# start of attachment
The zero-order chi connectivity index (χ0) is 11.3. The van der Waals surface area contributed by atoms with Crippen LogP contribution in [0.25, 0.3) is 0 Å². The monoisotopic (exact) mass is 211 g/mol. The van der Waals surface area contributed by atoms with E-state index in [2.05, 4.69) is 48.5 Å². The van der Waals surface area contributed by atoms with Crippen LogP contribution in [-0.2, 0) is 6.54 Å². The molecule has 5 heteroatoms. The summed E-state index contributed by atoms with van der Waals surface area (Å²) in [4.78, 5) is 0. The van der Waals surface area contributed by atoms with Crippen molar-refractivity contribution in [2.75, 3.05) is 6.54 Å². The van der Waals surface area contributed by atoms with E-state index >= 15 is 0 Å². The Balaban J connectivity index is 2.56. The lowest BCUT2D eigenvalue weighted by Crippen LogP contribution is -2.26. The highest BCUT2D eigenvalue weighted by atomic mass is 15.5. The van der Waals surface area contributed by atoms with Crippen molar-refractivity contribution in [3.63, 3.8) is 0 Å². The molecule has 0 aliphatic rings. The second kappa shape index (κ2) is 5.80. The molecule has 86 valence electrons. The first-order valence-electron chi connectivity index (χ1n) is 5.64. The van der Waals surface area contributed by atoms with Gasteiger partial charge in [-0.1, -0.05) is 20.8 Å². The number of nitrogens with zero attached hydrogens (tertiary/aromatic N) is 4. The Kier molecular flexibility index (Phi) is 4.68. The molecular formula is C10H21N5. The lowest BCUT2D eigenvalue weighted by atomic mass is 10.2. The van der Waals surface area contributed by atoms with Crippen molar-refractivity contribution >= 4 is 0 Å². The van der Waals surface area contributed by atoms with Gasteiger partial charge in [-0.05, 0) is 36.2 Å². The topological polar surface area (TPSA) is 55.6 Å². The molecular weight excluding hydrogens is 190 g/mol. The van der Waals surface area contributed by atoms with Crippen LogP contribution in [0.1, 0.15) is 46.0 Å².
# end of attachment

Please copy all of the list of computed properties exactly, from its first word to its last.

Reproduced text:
The zero-order chi connectivity index (χ0) is 11.3. The van der Waals surface area contributed by atoms with Crippen LogP contribution in [0.25, 0.3) is 0 Å². The monoisotopic (exact) mass is 211 g/mol. The van der Waals surface area contributed by atoms with E-state index in [2.05, 4.69) is 48.5 Å². The van der Waals surface area contributed by atoms with Crippen LogP contribution in [-0.2, 0) is 6.54 Å². The molecule has 5 heteroatoms. The summed E-state index contributed by atoms with van der Waals surface area (Å²) in [4.78, 5) is 0. The van der Waals surface area contributed by atoms with Crippen molar-refractivity contribution in [2.75, 3.05) is 6.54 Å². The van der Waals surface area contributed by atoms with E-state index >= 15 is 0 Å². The Balaban J connectivity index is 2.56. The lowest BCUT2D eigenvalue weighted by Crippen LogP contribution is -2.26. The highest BCUT2D eigenvalue weighted by atomic mass is 15.5. The van der Waals surface area contributed by atoms with Crippen molar-refractivity contribution in [3.63, 3.8) is 0 Å². The molecule has 0 aliphatic rings. The second kappa shape index (κ2) is 5.80. The molecule has 86 valence electrons. The first-order valence-electron chi connectivity index (χ1n) is 5.64. The van der Waals surface area contributed by atoms with Gasteiger partial charge in [-0.1, -0.05) is 20.8 Å². The number of nitrogens with zero attached hydrogens (tertiary/aromatic N) is 4. The Kier molecular flexibility index (Phi) is 4.68. The molecular formula is C10H21N5. The lowest BCUT2D eigenvalue weighted by atomic mass is 10.2. The van der Waals surface area contributed by atoms with Crippen molar-refractivity contribution >= 4 is 0 Å². The van der Waals surface area contributed by atoms with Gasteiger partial charge in [-0.05, 0) is 36.2 Å². The topological polar surface area (TPSA) is 55.6 Å². The molecular weight excluding hydrogens is 190 g/mol. The van der Waals surface area contributed by atoms with Crippen LogP contribution in [0.1, 0.15) is 46.0 Å².